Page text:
NEW YORK, N.Y.-
Elsie McCabe Thompson, president, the Museum for African Art
, announced that the Museum has received a major contribution of $3 million from the Ford Foundation
. The grant supports the final stage of construction of the Museums new building, which is located on Fifth Avenue at 110th Street and has been designed by the New York City-based Robert A.M. Stern Architects, LLP.
In recognition of the Foundations generosity, the Museum will name the lobby of the buildingwhich opens in fall 2011the Ford Foundation Lobby. With its contribution, the Foundation joins other generous private donors to the Museum, including David Rockefeller, John Tishman, and the Walt Disney Company, among others, and brings to $76 million the total raised for the $90 million project.
Mrs. McCabe Thompson stated, The Museum for African Art is thrilled to find in the Ford Foundation a partner that shares its commitment to bringing the full spectrum of Africas arts and cultures to diverse audiences in New York City and beyond. We are deeply grateful to the Foundation for this generous and important gift, which provides critical support for completion of our new building. Fords vision and generosity will be a compelling example for others.
Ford Foundation President Luis A. Ubiñas adds, The Ford Foundation is delighted to support the Museum for African Art in this important and timely project. The Foundation is committed to nurturing art and education initiatives that reflect the cultural richness of our society. The Museum has advanced broad understanding of that richness through its exhibitions, publications, and programs, which have reached millions of people. The Ford Foundation is proud that its name will be among those welcoming visitors to the new Museum for African Art.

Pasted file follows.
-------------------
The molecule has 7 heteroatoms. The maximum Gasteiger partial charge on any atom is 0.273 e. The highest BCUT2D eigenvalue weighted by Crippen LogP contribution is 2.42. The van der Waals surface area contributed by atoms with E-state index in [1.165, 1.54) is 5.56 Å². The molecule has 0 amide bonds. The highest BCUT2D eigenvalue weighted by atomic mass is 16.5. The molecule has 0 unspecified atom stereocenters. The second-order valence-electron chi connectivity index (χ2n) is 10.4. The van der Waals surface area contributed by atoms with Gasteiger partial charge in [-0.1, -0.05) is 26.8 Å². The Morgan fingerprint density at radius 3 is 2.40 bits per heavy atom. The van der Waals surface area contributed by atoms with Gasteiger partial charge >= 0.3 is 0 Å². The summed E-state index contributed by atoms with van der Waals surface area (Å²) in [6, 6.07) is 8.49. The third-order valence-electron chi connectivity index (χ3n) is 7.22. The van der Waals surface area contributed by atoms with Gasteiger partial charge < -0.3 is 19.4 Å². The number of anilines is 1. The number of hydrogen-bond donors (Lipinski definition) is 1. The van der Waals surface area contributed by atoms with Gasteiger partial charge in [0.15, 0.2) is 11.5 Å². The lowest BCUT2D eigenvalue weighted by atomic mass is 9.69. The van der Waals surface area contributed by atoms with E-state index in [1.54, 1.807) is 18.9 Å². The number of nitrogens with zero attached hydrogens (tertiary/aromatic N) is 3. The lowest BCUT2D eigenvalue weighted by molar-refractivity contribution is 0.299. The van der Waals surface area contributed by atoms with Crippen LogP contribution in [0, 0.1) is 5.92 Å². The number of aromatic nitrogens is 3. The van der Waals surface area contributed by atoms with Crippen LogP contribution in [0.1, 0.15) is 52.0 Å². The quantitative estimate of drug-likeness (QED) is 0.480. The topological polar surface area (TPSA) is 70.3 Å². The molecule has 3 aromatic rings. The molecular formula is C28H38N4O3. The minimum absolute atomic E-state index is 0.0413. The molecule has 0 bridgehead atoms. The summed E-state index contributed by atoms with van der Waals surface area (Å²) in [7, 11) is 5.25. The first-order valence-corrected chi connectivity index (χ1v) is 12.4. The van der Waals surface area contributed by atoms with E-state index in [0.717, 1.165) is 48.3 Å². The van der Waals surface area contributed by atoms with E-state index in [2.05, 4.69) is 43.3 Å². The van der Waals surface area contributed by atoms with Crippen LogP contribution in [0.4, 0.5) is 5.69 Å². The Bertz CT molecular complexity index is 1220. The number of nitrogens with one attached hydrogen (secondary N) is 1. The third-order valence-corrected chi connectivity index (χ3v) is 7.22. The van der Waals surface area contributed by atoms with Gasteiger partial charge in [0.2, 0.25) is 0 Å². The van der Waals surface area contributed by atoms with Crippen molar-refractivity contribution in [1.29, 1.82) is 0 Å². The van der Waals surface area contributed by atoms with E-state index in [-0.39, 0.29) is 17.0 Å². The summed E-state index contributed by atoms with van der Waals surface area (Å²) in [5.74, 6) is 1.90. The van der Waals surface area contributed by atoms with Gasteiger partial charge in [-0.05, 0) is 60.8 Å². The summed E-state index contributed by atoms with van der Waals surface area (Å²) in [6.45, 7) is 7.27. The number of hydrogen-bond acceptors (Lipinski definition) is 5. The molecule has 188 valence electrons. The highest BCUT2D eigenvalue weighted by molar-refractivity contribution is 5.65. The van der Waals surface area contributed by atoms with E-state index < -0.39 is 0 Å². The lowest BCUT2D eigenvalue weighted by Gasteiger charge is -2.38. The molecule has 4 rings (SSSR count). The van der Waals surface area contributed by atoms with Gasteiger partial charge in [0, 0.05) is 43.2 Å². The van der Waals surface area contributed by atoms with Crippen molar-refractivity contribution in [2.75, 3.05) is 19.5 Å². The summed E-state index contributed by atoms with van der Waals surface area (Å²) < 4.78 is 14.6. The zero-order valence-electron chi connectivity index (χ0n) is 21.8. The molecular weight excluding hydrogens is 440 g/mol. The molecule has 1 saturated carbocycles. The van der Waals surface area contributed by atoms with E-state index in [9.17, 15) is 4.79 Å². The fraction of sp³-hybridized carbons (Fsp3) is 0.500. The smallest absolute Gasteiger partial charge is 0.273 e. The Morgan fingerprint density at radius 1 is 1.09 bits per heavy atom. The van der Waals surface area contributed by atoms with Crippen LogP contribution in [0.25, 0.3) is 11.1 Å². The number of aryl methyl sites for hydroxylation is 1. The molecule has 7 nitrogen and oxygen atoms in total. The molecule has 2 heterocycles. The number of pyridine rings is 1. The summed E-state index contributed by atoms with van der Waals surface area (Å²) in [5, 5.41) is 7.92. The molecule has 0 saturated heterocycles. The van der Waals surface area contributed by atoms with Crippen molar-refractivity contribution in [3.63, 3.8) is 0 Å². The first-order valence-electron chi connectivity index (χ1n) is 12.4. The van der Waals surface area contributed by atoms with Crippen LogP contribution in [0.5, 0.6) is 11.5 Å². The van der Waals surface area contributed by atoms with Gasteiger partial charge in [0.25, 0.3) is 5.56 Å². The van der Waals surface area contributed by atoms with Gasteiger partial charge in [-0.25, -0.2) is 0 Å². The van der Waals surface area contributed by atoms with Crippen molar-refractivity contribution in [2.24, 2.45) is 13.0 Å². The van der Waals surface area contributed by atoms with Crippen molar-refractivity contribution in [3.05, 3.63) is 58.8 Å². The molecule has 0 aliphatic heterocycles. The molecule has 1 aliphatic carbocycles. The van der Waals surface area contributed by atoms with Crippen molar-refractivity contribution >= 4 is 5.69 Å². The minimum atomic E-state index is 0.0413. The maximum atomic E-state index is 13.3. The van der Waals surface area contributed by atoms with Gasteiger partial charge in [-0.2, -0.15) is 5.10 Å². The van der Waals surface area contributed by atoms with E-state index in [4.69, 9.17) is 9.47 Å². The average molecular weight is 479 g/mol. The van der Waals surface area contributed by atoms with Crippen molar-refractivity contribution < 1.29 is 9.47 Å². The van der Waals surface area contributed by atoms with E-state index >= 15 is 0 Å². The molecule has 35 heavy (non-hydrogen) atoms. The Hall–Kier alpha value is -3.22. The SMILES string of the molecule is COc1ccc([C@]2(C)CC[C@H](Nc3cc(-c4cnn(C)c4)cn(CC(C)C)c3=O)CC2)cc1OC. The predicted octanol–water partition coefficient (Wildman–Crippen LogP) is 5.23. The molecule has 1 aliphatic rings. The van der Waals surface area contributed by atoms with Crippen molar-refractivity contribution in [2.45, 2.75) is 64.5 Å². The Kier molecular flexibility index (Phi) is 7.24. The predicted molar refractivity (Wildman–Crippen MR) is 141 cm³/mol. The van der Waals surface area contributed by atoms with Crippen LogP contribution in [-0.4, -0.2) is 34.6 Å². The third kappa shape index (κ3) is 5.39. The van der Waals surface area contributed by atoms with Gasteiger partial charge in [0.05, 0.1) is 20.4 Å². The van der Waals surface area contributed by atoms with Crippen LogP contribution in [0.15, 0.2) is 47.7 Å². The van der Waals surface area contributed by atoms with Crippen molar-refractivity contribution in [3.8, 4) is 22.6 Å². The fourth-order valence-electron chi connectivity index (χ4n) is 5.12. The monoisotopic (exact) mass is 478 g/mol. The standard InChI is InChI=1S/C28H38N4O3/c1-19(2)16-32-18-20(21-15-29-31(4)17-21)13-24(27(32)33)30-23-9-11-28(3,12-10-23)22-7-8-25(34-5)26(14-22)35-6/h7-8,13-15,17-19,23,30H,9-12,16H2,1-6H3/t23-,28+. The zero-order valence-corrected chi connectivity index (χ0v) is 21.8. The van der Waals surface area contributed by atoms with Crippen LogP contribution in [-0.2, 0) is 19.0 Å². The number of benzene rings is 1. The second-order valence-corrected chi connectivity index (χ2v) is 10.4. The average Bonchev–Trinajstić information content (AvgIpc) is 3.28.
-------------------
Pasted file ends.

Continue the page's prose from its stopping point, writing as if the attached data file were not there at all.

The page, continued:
The Museum for African Art is internationally recognized as a preeminent source of exhibitions and publications related to traditional and contemporary African art and culture. Since opening to the public in 1984, it has operated from three different locations in New York City: on the Upper East Side (198492), in the SoHo district (19922002), and in Long Island City, Queens. In 2002, it closed its gallery space in Queens in order to focus on developing plans for its new, larger facility. Today, as it prepares to move into its new quartersthe first that it will ownthe Museum is expanding the size and scope of its programs in anticipation of larger and more diverse audiences.
The Museums Fifth Avenue home will link the northern end of Manhattans Museum Mile with Harlem, one of the countrys historic and contemporary centers of African-American culture. Comprising some 75,000 square feet of space, the public areas of the new building will include about 15,000 square feet of gallery space; the Ford Foundation Lobby, which contains 5,000 square feet of informal exhibition space, in addition to ticketing and information services; a 245-seat theater; an education center; a shop; and a restaurant. An outdoor plaza across from the northeast corner of Central Park will provide additional space for public programs.